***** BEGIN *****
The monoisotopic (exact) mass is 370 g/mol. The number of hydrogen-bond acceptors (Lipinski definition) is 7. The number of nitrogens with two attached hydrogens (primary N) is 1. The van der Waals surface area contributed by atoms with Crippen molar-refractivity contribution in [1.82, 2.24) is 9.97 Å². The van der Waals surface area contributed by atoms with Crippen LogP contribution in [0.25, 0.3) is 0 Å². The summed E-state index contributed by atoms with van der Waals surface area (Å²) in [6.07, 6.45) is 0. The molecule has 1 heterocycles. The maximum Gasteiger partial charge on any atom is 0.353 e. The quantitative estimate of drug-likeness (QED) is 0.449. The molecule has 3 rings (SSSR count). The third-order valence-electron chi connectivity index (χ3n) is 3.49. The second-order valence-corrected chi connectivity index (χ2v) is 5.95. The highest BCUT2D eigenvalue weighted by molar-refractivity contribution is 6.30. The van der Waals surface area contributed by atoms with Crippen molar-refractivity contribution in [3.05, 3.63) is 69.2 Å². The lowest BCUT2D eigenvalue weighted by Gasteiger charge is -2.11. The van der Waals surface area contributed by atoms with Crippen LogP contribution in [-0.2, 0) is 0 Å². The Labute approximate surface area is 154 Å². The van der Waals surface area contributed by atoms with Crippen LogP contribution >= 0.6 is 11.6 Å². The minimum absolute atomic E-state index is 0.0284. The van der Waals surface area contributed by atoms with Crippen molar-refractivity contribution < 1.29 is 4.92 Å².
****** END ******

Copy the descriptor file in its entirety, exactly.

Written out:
The monoisotopic (exact) mass is 370 g/mol. The number of hydrogen-bond acceptors (Lipinski definition) is 7. The number of nitrogens with two attached hydrogens (primary N) is 1. The van der Waals surface area contributed by atoms with Crippen molar-refractivity contribution in [1.82, 2.24) is 9.97 Å². The van der Waals surface area contributed by atoms with Crippen LogP contribution in [0.25, 0.3) is 0 Å². The summed E-state index contributed by atoms with van der Waals surface area (Å²) in [6.07, 6.45) is 0. The molecule has 1 heterocycles. The maximum Gasteiger partial charge on any atom is 0.353 e. The quantitative estimate of drug-likeness (QED) is 0.449. The molecule has 3 rings (SSSR count). The third-order valence-electron chi connectivity index (χ3n) is 3.49. The second-order valence-corrected chi connectivity index (χ2v) is 5.95. The highest BCUT2D eigenvalue weighted by molar-refractivity contribution is 6.30. The van der Waals surface area contributed by atoms with Crippen molar-refractivity contribution in [3.05, 3.63) is 69.2 Å². The lowest BCUT2D eigenvalue weighted by Gasteiger charge is -2.11. The van der Waals surface area contributed by atoms with Crippen LogP contribution in [-0.2, 0) is 0 Å². The Labute approximate surface area is 154 Å². The van der Waals surface area contributed by atoms with Crippen LogP contribution >= 0.6 is 11.6 Å². The minimum absolute atomic E-state index is 0.0284. The van der Waals surface area contributed by atoms with Crippen molar-refractivity contribution < 1.29 is 4.92 Å².